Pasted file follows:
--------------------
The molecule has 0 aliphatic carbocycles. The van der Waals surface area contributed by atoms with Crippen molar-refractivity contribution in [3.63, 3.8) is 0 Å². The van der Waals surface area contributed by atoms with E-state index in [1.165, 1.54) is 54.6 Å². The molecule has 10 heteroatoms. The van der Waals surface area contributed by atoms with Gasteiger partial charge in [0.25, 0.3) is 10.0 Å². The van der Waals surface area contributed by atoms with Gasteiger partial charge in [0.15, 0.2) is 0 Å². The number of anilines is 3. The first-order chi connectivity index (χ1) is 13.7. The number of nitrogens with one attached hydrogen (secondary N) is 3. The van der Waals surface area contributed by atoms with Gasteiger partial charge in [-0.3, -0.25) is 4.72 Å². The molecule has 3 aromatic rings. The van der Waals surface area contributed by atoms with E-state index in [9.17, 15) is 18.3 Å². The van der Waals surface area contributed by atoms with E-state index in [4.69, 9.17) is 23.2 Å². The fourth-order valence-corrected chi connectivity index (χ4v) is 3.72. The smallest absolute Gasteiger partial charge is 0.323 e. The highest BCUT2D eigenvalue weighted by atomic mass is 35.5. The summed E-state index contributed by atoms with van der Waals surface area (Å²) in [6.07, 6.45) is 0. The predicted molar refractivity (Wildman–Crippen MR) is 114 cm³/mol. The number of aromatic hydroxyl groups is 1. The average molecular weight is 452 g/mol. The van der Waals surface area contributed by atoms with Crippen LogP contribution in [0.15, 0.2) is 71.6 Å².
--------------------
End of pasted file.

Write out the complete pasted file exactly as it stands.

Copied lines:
The molecule has 0 aliphatic carbocycles. The van der Waals surface area contributed by atoms with Crippen molar-refractivity contribution in [3.63, 3.8) is 0 Å². The van der Waals surface area contributed by atoms with E-state index in [1.165, 1.54) is 54.6 Å². The molecule has 10 heteroatoms. The van der Waals surface area contributed by atoms with Gasteiger partial charge in [0.25, 0.3) is 10.0 Å². The van der Waals surface area contributed by atoms with Gasteiger partial charge in [0.15, 0.2) is 0 Å². The number of anilines is 3. The first-order chi connectivity index (χ1) is 13.7. The number of nitrogens with one attached hydrogen (secondary N) is 3. The van der Waals surface area contributed by atoms with Gasteiger partial charge in [-0.3, -0.25) is 4.72 Å². The molecule has 3 aromatic rings. The van der Waals surface area contributed by atoms with E-state index in [9.17, 15) is 18.3 Å². The van der Waals surface area contributed by atoms with E-state index in [4.69, 9.17) is 23.2 Å². The fourth-order valence-corrected chi connectivity index (χ4v) is 3.72. The smallest absolute Gasteiger partial charge is 0.323 e. The highest BCUT2D eigenvalue weighted by atomic mass is 35.5. The summed E-state index contributed by atoms with van der Waals surface area (Å²) in [6.07, 6.45) is 0. The predicted molar refractivity (Wildman–Crippen MR) is 114 cm³/mol. The number of aromatic hydroxyl groups is 1. The average molecular weight is 452 g/mol. The van der Waals surface area contributed by atoms with Crippen LogP contribution in [0.15, 0.2) is 71.6 Å².